After the rain stopped, and I'd downed a lunch special from Fatima Chinese Restaurant (a Halal Kung Po Chicken with Hot and Sour Soup), I hopped on Tosca.
My late-afternoon ride took me through some areas that are very familiar to me: the industrial areas that line Newtown Creek from the Queens side of the Koszciusko Bridge. Even on weekdays, there really isn't as much traffic as one might expect--and, because much of it is truck traffic, it's sporadic.
Railroad tracks rim the creek on the Queens side. Next to the tracks are warehouses and small factories that line Review Avenue. I've been trying to find out how that street got its name: It doesn't look to me like very many things ever got reviewed there.
Across the Avenue from those factories and warehouses is a cemetery. Actually, you can't see the cemetery from the street, as it's on higher ground. So, what you see is a stone wall.
What's interesting about the stone wall is the graffiti: It's from a more innocuous time, at least in terms of graffiti:
Also, it's much simpler, in composition and color (Do I sound like a pretentious art critic, or what?), than what we see today.
The style and the content of the graffiti tells you that it's older. Plus, I've seen the graffiti on that wall for the past 25 or so years. In fact, I even recall seeing some of it, including the piece in the next photo, during my early adolescence, when my family passed through the area on our way to visit relatives.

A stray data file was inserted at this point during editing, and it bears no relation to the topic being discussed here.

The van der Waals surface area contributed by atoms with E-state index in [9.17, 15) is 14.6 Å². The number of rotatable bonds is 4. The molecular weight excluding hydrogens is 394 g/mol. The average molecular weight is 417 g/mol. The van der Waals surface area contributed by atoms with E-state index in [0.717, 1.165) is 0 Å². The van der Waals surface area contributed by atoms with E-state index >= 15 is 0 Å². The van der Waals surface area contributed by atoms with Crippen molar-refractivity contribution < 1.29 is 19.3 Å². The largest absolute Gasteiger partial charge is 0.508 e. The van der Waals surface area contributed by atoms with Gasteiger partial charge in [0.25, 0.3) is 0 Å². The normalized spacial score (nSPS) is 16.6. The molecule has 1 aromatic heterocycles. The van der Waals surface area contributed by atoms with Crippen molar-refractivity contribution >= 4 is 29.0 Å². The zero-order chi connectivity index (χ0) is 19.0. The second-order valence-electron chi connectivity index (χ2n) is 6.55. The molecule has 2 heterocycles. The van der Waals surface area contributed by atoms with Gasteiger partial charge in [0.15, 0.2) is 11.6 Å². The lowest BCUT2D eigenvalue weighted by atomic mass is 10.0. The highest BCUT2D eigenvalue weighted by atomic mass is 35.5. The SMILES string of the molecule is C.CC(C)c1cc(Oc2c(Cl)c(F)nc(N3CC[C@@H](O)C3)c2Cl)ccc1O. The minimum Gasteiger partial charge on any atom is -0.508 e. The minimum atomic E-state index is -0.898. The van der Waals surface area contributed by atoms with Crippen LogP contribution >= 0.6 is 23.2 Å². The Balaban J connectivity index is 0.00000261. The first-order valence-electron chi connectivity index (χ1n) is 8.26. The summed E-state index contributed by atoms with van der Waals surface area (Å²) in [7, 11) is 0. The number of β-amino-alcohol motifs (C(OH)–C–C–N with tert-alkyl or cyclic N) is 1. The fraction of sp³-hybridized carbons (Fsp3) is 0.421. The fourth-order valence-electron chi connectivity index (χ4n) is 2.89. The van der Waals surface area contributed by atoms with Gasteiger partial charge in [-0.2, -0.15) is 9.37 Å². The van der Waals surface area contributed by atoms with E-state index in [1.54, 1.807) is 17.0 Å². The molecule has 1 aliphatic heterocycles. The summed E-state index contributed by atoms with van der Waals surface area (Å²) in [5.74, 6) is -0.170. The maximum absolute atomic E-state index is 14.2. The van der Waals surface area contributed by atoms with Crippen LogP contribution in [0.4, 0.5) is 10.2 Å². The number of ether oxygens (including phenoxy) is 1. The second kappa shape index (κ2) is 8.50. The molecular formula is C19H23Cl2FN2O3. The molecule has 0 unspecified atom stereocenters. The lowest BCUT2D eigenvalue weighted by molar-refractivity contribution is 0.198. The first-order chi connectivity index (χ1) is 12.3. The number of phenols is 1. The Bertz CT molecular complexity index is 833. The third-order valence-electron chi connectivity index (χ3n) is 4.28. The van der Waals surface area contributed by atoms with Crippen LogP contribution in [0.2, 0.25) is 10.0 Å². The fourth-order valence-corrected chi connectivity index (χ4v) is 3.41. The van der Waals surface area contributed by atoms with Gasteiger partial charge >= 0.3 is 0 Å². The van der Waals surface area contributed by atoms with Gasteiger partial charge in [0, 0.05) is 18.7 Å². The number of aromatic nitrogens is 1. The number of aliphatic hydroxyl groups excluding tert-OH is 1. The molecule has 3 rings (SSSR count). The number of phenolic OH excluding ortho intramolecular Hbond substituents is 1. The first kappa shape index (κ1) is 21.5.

It makes me wonder where Joe is now. He's well into middle age, or possibly even an old man, if he's still alive. I suspect I could say the same things about Al. As for Marty and Janet: Did they stay together? Get married? Or did one of them go away to college, or war , and never see each other again?
I also wonder whether any of the people (men, mostly) who work in the area have ever noticed the graffiti on the wall. If they haven't, I guess the job fell to a cyclist. It makes sense: Cyclists, in my experience, tend to be curious people. I wonder why that's so.